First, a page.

Beginning with oils and cold wax medium, Bettis builds up multiple thick layers on wood to create fields of texture. Such additives as marble dust and sand further enhance the background. Then he can work back into the layers of pigment to reveal different color combinations beneath. Scratching, cutting, or smoothing with great energy, Bettis lets his paintings evolve organically. He observes: “Inspiration comes when I least expect it. But when it hits me I can’t wait to start painting!”
That verve, together with great technical skill, comes to the fore during Bettis’s small-group classroom workshops. These intensive one-day sessions give students the basics of handling cold wax and other media so they can pursue their own creative adventures.
Mark Bettis grew up in Chicago but later chose sunny Sarasota, Florida, as his home base. He attended the Ringling School of Art and Design, concentrating on computer animation, and then went to work as a designer in the advertising industry. His true love was studio art, though. Bettis seized an opportunity to relocate to Asheville, North Carolina, where he joined the ranks of talented artists occupying the nooks and crannies of the evolving River Arts District (RAD).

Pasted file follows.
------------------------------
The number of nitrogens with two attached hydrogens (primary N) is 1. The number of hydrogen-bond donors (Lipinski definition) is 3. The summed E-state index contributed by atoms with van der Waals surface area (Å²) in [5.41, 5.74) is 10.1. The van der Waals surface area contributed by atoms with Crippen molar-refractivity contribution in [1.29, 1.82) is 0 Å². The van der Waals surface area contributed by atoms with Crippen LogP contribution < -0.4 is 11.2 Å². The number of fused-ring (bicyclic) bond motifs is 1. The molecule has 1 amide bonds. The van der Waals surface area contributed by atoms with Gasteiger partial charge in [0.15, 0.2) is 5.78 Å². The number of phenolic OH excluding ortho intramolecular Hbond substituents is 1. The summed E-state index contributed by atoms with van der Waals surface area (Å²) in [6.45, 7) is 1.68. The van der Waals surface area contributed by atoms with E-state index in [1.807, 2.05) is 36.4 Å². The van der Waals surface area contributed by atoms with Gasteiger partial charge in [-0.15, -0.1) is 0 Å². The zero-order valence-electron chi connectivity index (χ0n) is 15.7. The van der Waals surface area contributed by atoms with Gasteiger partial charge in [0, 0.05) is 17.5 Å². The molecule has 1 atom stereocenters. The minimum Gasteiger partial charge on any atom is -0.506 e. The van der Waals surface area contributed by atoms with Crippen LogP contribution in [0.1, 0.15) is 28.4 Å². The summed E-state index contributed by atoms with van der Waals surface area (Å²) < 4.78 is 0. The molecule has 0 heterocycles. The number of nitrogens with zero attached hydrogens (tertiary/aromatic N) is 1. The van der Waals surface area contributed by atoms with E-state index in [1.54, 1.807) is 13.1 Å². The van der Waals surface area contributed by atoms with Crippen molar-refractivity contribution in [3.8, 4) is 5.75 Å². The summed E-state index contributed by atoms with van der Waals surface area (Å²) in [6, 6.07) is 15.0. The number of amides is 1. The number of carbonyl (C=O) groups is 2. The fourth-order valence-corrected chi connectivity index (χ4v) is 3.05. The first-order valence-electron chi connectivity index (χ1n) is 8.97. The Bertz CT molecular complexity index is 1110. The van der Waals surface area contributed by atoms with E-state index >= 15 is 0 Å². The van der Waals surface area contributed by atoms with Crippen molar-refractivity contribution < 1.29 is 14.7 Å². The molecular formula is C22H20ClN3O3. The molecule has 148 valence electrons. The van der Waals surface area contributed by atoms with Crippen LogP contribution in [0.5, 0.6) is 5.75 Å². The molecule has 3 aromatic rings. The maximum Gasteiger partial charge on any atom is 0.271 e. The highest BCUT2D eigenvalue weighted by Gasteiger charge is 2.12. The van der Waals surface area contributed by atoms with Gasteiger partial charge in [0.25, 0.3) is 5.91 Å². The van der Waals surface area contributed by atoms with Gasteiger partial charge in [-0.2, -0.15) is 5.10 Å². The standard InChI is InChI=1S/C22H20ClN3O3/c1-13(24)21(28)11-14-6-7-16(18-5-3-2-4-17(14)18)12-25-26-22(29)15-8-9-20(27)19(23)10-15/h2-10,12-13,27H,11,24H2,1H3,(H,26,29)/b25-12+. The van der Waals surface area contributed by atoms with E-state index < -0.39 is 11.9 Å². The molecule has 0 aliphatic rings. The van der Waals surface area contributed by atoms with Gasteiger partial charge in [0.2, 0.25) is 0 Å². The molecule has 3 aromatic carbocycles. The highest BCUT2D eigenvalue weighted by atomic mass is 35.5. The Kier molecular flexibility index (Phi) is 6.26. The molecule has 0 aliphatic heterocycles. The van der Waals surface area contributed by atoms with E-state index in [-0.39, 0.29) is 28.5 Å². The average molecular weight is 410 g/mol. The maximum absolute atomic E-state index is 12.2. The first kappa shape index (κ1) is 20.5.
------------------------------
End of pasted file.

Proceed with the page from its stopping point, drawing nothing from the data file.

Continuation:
That move to RAD turned out to be a professional catalyst for Bettis, and his Mark Bettis Studio and Gallery in the historic Wedge Studios Building today features not just his own artist expressions, but the creations of other sought-after artists as well.
Galleries across the United States have shown the paintings of Mark Bettis, and themed exhibitions of his work are ongoing at his own color-saturated gallery.
All the world’s an inspiration to painter Mark Bettis: buildings, trees, graffiti, clouds, people, billboards, bears. He lashes together such disparate subjects with color and texture and tremendous physicality. The results are sometimes abstract, sometimes figurative, and sometimes a blend of styles. But the paintings are always bold and uplifting, lighting up any room. “I am not a gentle painter,” Bettis says, “which is why I mostly paint on wood panels.”